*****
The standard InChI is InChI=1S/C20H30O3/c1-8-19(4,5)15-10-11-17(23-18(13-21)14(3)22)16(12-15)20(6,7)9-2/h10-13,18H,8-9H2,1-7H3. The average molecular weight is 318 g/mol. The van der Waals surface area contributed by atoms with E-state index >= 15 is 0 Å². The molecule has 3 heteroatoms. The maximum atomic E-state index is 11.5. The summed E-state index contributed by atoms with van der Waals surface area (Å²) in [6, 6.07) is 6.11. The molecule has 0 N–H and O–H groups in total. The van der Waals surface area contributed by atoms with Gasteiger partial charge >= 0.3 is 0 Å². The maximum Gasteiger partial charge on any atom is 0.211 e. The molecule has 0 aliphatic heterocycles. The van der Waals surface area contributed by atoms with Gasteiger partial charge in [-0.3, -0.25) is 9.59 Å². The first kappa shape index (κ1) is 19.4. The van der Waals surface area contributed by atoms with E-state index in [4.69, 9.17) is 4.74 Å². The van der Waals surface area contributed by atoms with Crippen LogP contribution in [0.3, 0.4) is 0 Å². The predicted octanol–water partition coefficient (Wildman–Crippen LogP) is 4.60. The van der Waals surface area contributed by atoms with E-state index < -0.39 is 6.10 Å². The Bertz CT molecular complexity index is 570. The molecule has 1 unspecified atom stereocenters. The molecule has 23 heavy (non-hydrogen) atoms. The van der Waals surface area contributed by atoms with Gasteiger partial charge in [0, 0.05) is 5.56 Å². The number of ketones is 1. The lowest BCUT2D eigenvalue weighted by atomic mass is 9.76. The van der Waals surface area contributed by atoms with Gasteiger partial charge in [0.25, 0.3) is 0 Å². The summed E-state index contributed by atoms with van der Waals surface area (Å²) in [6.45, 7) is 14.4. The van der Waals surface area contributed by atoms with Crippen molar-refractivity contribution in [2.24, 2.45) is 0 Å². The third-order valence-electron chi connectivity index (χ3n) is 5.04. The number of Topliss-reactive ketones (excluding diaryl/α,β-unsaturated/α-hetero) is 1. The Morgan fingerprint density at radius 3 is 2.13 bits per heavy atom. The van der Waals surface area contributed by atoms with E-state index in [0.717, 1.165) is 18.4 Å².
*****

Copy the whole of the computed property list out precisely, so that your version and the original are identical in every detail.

The standard InChI is InChI=1S/C20H30O3/c1-8-19(4,5)15-10-11-17(23-18(13-21)14(3)22)16(12-15)20(6,7)9-2/h10-13,18H,8-9H2,1-7H3. The average molecular weight is 318 g/mol. The van der Waals surface area contributed by atoms with E-state index >= 15 is 0 Å². The molecule has 3 heteroatoms. The maximum atomic E-state index is 11.5. The summed E-state index contributed by atoms with van der Waals surface area (Å²) in [6, 6.07) is 6.11. The molecule has 0 N–H and O–H groups in total. The van der Waals surface area contributed by atoms with Gasteiger partial charge >= 0.3 is 0 Å². The maximum Gasteiger partial charge on any atom is 0.211 e. The molecule has 0 aliphatic heterocycles. The van der Waals surface area contributed by atoms with Gasteiger partial charge in [-0.3, -0.25) is 9.59 Å². The first kappa shape index (κ1) is 19.4. The van der Waals surface area contributed by atoms with E-state index in [4.69, 9.17) is 4.74 Å². The van der Waals surface area contributed by atoms with Crippen LogP contribution in [0.3, 0.4) is 0 Å². The predicted octanol–water partition coefficient (Wildman–Crippen LogP) is 4.60. The van der Waals surface area contributed by atoms with E-state index < -0.39 is 6.10 Å². The Bertz CT molecular complexity index is 570. The molecule has 1 unspecified atom stereocenters. The molecule has 23 heavy (non-hydrogen) atoms. The van der Waals surface area contributed by atoms with Gasteiger partial charge in [0, 0.05) is 5.56 Å². The number of ketones is 1. The lowest BCUT2D eigenvalue weighted by atomic mass is 9.76. The van der Waals surface area contributed by atoms with Gasteiger partial charge in [0.25, 0.3) is 0 Å². The summed E-state index contributed by atoms with van der Waals surface area (Å²) in [6.45, 7) is 14.4. The van der Waals surface area contributed by atoms with Crippen molar-refractivity contribution in [2.24, 2.45) is 0 Å². The third-order valence-electron chi connectivity index (χ3n) is 5.04. The number of Topliss-reactive ketones (excluding diaryl/α,β-unsaturated/α-hetero) is 1. The Morgan fingerprint density at radius 3 is 2.13 bits per heavy atom. The van der Waals surface area contributed by atoms with E-state index in [0.717, 1.165) is 18.4 Å².